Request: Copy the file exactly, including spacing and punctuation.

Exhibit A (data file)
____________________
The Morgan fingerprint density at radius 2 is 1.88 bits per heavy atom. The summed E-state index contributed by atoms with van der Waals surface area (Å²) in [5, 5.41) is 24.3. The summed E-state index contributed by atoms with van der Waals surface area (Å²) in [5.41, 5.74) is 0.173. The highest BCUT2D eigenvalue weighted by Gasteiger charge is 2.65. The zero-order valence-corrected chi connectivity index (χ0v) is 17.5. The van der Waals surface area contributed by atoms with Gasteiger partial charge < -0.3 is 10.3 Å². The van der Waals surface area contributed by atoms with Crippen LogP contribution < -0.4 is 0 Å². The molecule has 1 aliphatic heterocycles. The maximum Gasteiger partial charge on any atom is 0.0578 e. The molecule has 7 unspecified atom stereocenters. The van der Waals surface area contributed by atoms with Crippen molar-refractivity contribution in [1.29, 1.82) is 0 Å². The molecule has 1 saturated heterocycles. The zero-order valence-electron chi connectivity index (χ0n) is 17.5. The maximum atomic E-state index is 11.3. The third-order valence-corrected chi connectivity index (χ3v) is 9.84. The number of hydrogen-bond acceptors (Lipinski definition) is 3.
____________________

The Morgan fingerprint density at radius 2 is 1.88 bits per heavy atom. The summed E-state index contributed by atoms with van der Waals surface area (Å²) in [5, 5.41) is 24.3. The summed E-state index contributed by atoms with van der Waals surface area (Å²) in [5.41, 5.74) is 0.173. The highest BCUT2D eigenvalue weighted by Gasteiger charge is 2.65. The zero-order valence-corrected chi connectivity index (χ0v) is 17.5. The van der Waals surface area contributed by atoms with Gasteiger partial charge < -0.3 is 10.3 Å². The van der Waals surface area contributed by atoms with Crippen LogP contribution < -0.4 is 0 Å². The molecule has 1 aliphatic heterocycles. The maximum Gasteiger partial charge on any atom is 0.0578 e. The molecule has 7 unspecified atom stereocenters. The van der Waals surface area contributed by atoms with Crippen molar-refractivity contribution in [1.29, 1.82) is 0 Å². The molecule has 1 saturated heterocycles. The zero-order valence-electron chi connectivity index (χ0n) is 17.5. The maximum atomic E-state index is 11.3. The third-order valence-corrected chi connectivity index (χ3v) is 9.84. The number of hydrogen-bond acceptors (Lipinski definition) is 3.